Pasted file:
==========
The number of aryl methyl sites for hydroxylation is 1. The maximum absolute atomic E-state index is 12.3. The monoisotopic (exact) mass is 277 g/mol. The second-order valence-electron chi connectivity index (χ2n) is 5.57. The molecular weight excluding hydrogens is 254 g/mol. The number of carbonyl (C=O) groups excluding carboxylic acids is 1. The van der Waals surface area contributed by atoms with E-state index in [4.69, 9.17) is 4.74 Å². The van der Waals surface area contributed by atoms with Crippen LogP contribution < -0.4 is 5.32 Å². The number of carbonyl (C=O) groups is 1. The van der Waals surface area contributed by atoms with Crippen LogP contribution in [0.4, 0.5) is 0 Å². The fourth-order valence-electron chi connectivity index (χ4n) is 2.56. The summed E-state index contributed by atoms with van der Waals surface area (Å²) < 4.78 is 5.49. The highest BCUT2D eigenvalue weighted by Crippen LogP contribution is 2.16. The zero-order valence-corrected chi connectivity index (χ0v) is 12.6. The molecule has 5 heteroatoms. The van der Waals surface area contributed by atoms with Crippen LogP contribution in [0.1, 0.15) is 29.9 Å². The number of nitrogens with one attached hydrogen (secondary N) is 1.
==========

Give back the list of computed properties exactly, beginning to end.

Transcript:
The number of aryl methyl sites for hydroxylation is 1. The maximum absolute atomic E-state index is 12.3. The monoisotopic (exact) mass is 277 g/mol. The second-order valence-electron chi connectivity index (χ2n) is 5.57. The molecular weight excluding hydrogens is 254 g/mol. The number of carbonyl (C=O) groups excluding carboxylic acids is 1. The van der Waals surface area contributed by atoms with E-state index in [4.69, 9.17) is 4.74 Å². The van der Waals surface area contributed by atoms with Crippen LogP contribution < -0.4 is 5.32 Å². The number of carbonyl (C=O) groups is 1. The van der Waals surface area contributed by atoms with Crippen LogP contribution in [0.4, 0.5) is 0 Å². The fourth-order valence-electron chi connectivity index (χ4n) is 2.56. The summed E-state index contributed by atoms with van der Waals surface area (Å²) < 4.78 is 5.49. The highest BCUT2D eigenvalue weighted by Crippen LogP contribution is 2.16. The zero-order valence-corrected chi connectivity index (χ0v) is 12.6. The molecule has 5 heteroatoms. The van der Waals surface area contributed by atoms with Crippen LogP contribution in [0.1, 0.15) is 29.9 Å². The number of nitrogens with one attached hydrogen (secondary N) is 1.